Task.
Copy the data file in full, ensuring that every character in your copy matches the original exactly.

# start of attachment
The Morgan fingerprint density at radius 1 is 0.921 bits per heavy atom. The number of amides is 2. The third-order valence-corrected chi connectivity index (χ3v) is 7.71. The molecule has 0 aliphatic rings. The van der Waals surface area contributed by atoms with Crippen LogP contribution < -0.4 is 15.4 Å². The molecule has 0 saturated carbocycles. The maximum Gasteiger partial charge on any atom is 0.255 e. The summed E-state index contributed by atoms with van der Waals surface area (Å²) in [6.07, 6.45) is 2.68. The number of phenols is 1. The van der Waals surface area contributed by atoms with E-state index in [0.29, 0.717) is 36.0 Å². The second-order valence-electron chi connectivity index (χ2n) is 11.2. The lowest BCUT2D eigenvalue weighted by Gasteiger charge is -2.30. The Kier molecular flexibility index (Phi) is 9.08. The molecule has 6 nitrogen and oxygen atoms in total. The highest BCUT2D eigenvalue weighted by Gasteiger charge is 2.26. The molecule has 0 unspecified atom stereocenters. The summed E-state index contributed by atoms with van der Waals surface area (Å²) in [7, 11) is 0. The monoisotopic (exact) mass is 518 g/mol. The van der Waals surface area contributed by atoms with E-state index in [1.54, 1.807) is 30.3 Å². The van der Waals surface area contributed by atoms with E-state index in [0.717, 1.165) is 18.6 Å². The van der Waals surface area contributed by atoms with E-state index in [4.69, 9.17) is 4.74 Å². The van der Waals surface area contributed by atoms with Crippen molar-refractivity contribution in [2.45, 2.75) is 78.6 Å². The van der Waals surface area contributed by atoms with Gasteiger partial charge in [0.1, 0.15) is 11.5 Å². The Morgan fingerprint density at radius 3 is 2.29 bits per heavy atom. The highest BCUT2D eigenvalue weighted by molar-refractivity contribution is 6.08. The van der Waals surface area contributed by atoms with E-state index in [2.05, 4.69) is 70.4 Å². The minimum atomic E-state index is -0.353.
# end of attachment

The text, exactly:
The Morgan fingerprint density at radius 1 is 0.921 bits per heavy atom. The number of amides is 2. The third-order valence-corrected chi connectivity index (χ3v) is 7.71. The molecule has 0 aliphatic rings. The van der Waals surface area contributed by atoms with Crippen LogP contribution < -0.4 is 15.4 Å². The molecule has 0 saturated carbocycles. The maximum Gasteiger partial charge on any atom is 0.255 e. The summed E-state index contributed by atoms with van der Waals surface area (Å²) in [6.07, 6.45) is 2.68. The number of phenols is 1. The van der Waals surface area contributed by atoms with E-state index in [0.29, 0.717) is 36.0 Å². The second-order valence-electron chi connectivity index (χ2n) is 11.2. The lowest BCUT2D eigenvalue weighted by Gasteiger charge is -2.30. The Kier molecular flexibility index (Phi) is 9.08. The molecule has 6 nitrogen and oxygen atoms in total. The highest BCUT2D eigenvalue weighted by Gasteiger charge is 2.26. The molecule has 0 unspecified atom stereocenters. The summed E-state index contributed by atoms with van der Waals surface area (Å²) in [7, 11) is 0. The monoisotopic (exact) mass is 518 g/mol. The van der Waals surface area contributed by atoms with E-state index in [1.54, 1.807) is 30.3 Å². The van der Waals surface area contributed by atoms with E-state index in [0.717, 1.165) is 18.6 Å². The van der Waals surface area contributed by atoms with E-state index in [4.69, 9.17) is 4.74 Å². The van der Waals surface area contributed by atoms with Crippen molar-refractivity contribution in [2.45, 2.75) is 78.6 Å². The van der Waals surface area contributed by atoms with Gasteiger partial charge in [0.1, 0.15) is 11.5 Å². The Morgan fingerprint density at radius 3 is 2.29 bits per heavy atom. The highest BCUT2D eigenvalue weighted by molar-refractivity contribution is 6.08. The van der Waals surface area contributed by atoms with E-state index in [2.05, 4.69) is 70.4 Å². The minimum atomic E-state index is -0.353.